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“Free” Credit Reports reformed

By Faye Mergel
Published: Monday, April 19th, 2010

AGERM-00061742-001“Free” Credit Cards now face the possibility of being free. To bring around reforms on advertisements bringing in customers under false pretences, the Federal Trade Commission orders Credit Bureaus to state in their advertisements that the approved site for credit reports is only.

The bill passed is to prevent companies from hoodwinking customers into taking “free” credit reports by misleading them with mass media ads that grab customers with promises of “free” credit reports. The FTC said “Consumers were duped into monthly fees for credit monitoring and other services that many didn’t want or didn’t know they were signing up for.”

John Ulzheimer said customers keep enquiring “Why am I being charged when all I wanted was a free credit report? It’s either because they didn’t read the fine print or didn’t cancel or opt out of the trial membership (for fee-based credit services),” John Ulzheimer is consumer-education president for All websites are required to mention that is the only site which offers free credit reports. September 1st onwards this rule must be implemented in mass media ads or by phone at 877-322-8228.

Federal law, states that each consumer is to receive a free credit report per year. The consumers can get one free credit report from the three credit bureaus, TransUnion, Equifax and Experian. Each credit report costs $15 and more.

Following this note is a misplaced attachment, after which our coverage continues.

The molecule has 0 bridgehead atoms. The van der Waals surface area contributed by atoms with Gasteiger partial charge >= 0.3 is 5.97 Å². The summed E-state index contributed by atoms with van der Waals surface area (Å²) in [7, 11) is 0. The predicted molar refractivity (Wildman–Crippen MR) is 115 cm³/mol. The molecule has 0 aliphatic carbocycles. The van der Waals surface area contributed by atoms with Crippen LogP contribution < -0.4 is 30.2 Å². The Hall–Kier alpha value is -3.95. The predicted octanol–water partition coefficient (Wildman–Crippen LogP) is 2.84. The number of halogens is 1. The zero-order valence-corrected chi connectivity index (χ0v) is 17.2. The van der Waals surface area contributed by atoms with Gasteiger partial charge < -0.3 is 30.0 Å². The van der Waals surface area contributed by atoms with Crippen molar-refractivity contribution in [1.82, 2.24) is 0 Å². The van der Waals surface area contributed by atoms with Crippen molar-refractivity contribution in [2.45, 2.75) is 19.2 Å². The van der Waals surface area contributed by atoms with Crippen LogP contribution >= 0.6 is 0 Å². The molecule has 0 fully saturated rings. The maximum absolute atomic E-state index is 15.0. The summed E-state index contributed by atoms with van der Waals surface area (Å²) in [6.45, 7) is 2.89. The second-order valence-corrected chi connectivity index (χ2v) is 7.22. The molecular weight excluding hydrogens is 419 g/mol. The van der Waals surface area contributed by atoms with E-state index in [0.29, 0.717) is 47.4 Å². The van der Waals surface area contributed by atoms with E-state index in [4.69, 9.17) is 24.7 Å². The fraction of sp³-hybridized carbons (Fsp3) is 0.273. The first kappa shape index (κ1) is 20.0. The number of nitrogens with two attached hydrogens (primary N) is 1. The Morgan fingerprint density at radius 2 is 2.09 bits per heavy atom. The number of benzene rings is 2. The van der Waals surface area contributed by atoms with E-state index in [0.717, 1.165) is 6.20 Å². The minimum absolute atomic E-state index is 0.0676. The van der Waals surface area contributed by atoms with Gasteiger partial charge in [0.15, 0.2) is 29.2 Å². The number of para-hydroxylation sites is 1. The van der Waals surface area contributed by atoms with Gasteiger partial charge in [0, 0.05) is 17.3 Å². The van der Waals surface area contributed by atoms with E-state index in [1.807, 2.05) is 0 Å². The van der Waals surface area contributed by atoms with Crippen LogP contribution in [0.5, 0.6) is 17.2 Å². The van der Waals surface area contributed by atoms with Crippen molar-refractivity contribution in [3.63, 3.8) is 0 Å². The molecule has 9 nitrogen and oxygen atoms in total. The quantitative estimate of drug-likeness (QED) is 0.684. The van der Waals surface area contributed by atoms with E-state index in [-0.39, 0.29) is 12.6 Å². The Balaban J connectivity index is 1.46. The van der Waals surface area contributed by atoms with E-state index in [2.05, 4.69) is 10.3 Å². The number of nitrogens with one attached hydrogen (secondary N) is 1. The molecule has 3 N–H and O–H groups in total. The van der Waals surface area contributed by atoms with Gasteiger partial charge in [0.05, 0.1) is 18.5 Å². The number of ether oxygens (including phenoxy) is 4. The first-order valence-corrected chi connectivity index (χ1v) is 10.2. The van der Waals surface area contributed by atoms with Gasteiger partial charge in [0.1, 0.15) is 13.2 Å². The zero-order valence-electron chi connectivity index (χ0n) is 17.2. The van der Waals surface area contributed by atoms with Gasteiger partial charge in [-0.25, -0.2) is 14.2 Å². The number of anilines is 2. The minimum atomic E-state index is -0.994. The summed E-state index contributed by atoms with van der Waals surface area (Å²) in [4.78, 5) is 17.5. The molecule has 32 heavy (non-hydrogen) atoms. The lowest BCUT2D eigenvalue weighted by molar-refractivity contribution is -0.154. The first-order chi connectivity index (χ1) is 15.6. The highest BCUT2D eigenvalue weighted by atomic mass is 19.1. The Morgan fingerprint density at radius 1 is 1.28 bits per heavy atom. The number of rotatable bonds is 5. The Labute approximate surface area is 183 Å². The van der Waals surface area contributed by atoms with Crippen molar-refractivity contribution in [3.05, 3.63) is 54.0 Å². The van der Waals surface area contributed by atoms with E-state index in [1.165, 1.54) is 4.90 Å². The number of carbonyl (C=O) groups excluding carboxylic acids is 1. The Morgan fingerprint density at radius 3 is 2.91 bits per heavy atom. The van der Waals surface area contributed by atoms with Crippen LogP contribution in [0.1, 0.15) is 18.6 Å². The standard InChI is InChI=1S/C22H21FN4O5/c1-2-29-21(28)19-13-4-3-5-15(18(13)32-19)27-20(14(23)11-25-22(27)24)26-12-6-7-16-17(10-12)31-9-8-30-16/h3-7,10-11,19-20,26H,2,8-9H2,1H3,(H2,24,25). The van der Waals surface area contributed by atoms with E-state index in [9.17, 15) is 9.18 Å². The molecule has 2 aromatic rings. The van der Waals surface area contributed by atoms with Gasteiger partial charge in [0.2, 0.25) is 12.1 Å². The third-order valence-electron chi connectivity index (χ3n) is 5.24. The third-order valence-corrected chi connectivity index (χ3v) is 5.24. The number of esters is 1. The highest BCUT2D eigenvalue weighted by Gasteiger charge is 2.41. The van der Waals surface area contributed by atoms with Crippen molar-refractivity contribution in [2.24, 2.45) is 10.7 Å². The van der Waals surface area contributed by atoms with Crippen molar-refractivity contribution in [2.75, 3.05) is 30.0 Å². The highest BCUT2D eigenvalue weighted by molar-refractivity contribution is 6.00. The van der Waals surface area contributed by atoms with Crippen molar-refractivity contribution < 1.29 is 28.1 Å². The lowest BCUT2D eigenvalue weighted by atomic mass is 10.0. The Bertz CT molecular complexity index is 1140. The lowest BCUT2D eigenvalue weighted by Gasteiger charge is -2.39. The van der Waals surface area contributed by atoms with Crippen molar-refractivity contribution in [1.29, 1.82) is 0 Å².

Experian was penalized by the FTC in 2005 and, owned by Experian had to pay an additional $1.2 million even after being the worst effected by this rule as returns to customers who wanted free credit reports and were enrolled in other services.

The advertisements said consumers would not be debited during the free trial period. The consumers were not aware of the $79.95 they were charged, for not cancelling their accounts within 30 days, as an annual membership. The FTC said the consumer did not have full clarity over the free credit report.

Tiffany George an FTC attorney said “To alleviate consumer confusion, there’s now a ban on any advertising popping up from Experian, Equifax or TransUnion until after a person has completed their request for a free credit report”. Tiffany George said consumers were confused about the offers available on the site. Consumers should not be made to accept agreement to receive a free credit report. “It’s all designed to remove any barriers to consumers receiving their free reports; It’s supposed to be an unfettered right”, she stated.

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